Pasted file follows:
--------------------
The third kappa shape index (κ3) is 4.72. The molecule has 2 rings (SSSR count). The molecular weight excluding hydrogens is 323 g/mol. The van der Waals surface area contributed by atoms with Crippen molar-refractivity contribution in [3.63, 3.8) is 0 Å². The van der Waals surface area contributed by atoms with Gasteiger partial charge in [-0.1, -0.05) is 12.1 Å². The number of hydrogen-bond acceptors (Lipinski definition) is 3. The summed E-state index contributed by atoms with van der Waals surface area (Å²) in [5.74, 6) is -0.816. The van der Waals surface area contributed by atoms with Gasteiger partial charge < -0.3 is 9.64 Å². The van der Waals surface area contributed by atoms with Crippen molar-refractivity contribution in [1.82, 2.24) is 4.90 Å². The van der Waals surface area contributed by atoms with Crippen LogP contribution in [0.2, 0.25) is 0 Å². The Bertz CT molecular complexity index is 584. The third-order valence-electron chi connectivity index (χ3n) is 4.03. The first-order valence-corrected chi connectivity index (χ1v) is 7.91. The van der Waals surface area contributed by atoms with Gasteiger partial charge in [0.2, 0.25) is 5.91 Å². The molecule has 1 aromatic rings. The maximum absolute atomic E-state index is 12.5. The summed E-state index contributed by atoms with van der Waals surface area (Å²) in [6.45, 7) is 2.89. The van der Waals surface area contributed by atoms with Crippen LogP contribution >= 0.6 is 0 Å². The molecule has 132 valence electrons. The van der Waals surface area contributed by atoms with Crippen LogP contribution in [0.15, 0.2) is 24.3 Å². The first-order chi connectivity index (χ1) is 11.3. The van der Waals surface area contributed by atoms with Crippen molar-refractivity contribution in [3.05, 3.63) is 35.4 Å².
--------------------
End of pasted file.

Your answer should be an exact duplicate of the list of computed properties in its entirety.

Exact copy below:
The third kappa shape index (κ3) is 4.72. The molecule has 2 rings (SSSR count). The molecular weight excluding hydrogens is 323 g/mol. The van der Waals surface area contributed by atoms with Crippen molar-refractivity contribution in [3.63, 3.8) is 0 Å². The van der Waals surface area contributed by atoms with Gasteiger partial charge in [-0.1, -0.05) is 12.1 Å². The number of hydrogen-bond acceptors (Lipinski definition) is 3. The summed E-state index contributed by atoms with van der Waals surface area (Å²) in [5.74, 6) is -0.816. The van der Waals surface area contributed by atoms with Gasteiger partial charge < -0.3 is 9.64 Å². The van der Waals surface area contributed by atoms with Crippen molar-refractivity contribution in [1.82, 2.24) is 4.90 Å². The van der Waals surface area contributed by atoms with Crippen LogP contribution in [0.2, 0.25) is 0 Å². The Bertz CT molecular complexity index is 584. The third-order valence-electron chi connectivity index (χ3n) is 4.03. The first-order valence-corrected chi connectivity index (χ1v) is 7.91. The van der Waals surface area contributed by atoms with Gasteiger partial charge in [0.2, 0.25) is 5.91 Å². The molecule has 1 aromatic rings. The maximum absolute atomic E-state index is 12.5. The summed E-state index contributed by atoms with van der Waals surface area (Å²) in [6.45, 7) is 2.89. The van der Waals surface area contributed by atoms with Crippen LogP contribution >= 0.6 is 0 Å². The molecule has 132 valence electrons. The van der Waals surface area contributed by atoms with Crippen LogP contribution in [0.15, 0.2) is 24.3 Å². The first-order chi connectivity index (χ1) is 11.3. The van der Waals surface area contributed by atoms with Crippen molar-refractivity contribution in [3.05, 3.63) is 35.4 Å².